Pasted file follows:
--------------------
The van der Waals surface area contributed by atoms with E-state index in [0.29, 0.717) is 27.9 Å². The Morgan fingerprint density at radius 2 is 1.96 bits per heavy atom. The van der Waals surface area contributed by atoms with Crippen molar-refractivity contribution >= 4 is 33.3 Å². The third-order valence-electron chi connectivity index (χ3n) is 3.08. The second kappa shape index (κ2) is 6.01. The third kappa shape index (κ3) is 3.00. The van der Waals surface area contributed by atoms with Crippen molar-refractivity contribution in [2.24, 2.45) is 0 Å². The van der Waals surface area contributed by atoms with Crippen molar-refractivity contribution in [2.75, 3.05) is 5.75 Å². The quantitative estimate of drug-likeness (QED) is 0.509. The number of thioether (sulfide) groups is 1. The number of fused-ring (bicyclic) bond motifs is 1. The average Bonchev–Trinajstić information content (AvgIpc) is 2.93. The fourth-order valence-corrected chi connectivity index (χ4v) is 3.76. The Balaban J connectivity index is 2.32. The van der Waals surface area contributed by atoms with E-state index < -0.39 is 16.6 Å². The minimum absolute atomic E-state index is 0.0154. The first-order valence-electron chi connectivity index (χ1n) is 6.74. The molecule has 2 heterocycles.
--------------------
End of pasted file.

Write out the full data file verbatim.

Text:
The van der Waals surface area contributed by atoms with E-state index in [0.29, 0.717) is 27.9 Å². The Morgan fingerprint density at radius 2 is 1.96 bits per heavy atom. The van der Waals surface area contributed by atoms with Crippen molar-refractivity contribution >= 4 is 33.3 Å². The third-order valence-electron chi connectivity index (χ3n) is 3.08. The second kappa shape index (κ2) is 6.01. The third kappa shape index (κ3) is 3.00. The van der Waals surface area contributed by atoms with Crippen molar-refractivity contribution in [2.24, 2.45) is 0 Å². The van der Waals surface area contributed by atoms with Crippen molar-refractivity contribution in [2.75, 3.05) is 5.75 Å². The quantitative estimate of drug-likeness (QED) is 0.509. The number of thioether (sulfide) groups is 1. The number of fused-ring (bicyclic) bond motifs is 1. The average Bonchev–Trinajstić information content (AvgIpc) is 2.93. The fourth-order valence-corrected chi connectivity index (χ4v) is 3.76. The Balaban J connectivity index is 2.32. The van der Waals surface area contributed by atoms with E-state index < -0.39 is 16.6 Å². The minimum absolute atomic E-state index is 0.0154. The first-order valence-electron chi connectivity index (χ1n) is 6.74. The molecule has 2 heterocycles.